Presbyopia is a condition of vision in which the normally flexible lens of the eye gradually loses elasticity, affecting the accomodative ability of the eye. It is usually first noticed when you have difficulty reading close up.
What causes presbyopia?
As we age, body tissues normally lose their elasticity. A familiar sign of that process is wrinkled skin. Our eyes are not immune to that type of change. Like wrinkles, changes in the eye fortunately do not occur overnight, but gradually over a period of years. When you experience a change in vision, you may feel as though it happened suddenly, but presbyopia is actually a condition that develops slowly.
How does the loss of elasticity affect sight?
To understand presbyopia, it is helpful to have a basic understanding of the process of sight. Our ability to ‘see’ starts when light enters the eye through the cornea. The shape of the cornea, lens and eyeball help bend (refract) light rays in such a manner that light is focused into a point precisely on the retina. When any one of the participating structures in the eye is changed, sight will be affected. The greater the abnormality, the more likely that vision will be impaired. The lens, an important partner in the process of sight, is responsible for focusing light on the retina. During youth, the lens is flexible and, with the help of tiny ciliary muscles, can accommodate for both near and distance objects by bending or flattening out when needed to help focus light rays. With age and the accompanying loss of lens flexibility, it becomes more difficult for the lens to bend to a great degree. In addition to a loss in ability to bend, the lens responds more slowly with age. Therefore, it not only becomes difficult to focus on near objects (that require a greater degree of flexibility), but also the eye does not adjust to rapid changes in focus on near and distant objects.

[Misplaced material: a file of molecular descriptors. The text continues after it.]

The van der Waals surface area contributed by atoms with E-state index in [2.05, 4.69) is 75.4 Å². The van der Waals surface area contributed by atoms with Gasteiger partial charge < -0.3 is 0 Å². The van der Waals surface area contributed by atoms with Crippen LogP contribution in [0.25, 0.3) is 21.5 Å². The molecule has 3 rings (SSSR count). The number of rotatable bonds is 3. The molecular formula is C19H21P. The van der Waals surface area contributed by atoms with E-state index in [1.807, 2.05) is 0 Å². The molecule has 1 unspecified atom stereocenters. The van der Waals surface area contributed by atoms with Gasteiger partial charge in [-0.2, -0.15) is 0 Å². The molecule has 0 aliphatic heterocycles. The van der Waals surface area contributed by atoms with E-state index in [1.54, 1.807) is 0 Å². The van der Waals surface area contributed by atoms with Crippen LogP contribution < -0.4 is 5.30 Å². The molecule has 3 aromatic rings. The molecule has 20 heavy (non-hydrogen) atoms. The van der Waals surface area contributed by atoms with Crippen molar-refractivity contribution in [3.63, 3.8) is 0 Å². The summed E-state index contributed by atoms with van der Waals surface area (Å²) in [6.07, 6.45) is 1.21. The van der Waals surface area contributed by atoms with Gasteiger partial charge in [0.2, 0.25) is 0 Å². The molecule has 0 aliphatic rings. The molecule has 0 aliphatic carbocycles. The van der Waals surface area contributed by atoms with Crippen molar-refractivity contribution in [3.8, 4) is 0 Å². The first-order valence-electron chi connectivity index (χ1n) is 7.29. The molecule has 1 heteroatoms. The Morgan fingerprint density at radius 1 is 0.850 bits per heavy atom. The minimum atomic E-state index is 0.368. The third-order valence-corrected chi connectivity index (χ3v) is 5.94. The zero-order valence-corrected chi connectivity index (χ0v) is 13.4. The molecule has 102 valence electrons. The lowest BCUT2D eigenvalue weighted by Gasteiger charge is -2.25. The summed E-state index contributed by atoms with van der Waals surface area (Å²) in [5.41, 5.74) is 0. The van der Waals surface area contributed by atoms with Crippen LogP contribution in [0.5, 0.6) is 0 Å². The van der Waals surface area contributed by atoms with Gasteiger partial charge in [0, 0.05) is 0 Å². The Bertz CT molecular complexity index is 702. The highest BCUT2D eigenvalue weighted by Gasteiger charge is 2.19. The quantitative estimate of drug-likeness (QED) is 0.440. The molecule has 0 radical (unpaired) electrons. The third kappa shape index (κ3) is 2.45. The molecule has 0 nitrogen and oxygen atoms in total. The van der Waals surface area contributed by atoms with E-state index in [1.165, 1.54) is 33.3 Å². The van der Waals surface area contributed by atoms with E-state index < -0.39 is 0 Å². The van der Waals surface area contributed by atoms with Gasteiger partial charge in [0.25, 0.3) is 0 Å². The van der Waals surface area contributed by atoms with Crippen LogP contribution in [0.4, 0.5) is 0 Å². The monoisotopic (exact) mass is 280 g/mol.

When does it occur?
The flexibility of the lens actually begins to decrease in youth. The age at which presbyopia is first noticed varies, but it usually begins to interfere with near vision in the late 30’s and early 40’s. It affects everyone and there is no known prevention for the problem.
What are the symptoms of presbyopia?
A story commonly told among Optometrists involves the patient who thinks his arms are growing shorter, because he now notices that his arms are held straight in front of him when reading. The story pinpoints a common symptom of presbyopia having to hold reading material further away – because the eye has difficulty focusing on very near objects. Other symptoms include eye fatigue or headaches when doing near work.
How is it diagnosed?
A comprehensive eye health examination is necessary to diagnose presbyopia.
How is it treated?
The usual treatment for presbyopia is prescription eyeglasses to help the eye accommodate for close-up work. Prescription lenses (reading glasses) help refract light rays more effectively to compensate for the loss of vision in the natural lens of the eye. If you do not have any other vision problems such as nearsightedness or astigmatism, you may only need to wear glasses for reading or other tasks done at close range. If you do have other refractive problems, bifocal or progressive addition lenses are often prescribed. Contact lenses may also be an option for some people.
What’s the best option?
Your optometrist may ask you a number of questions to help determine the best method of treatment. Lifestyle, occupation and recreational activities are some the influencing factors in choosing the best option for you.
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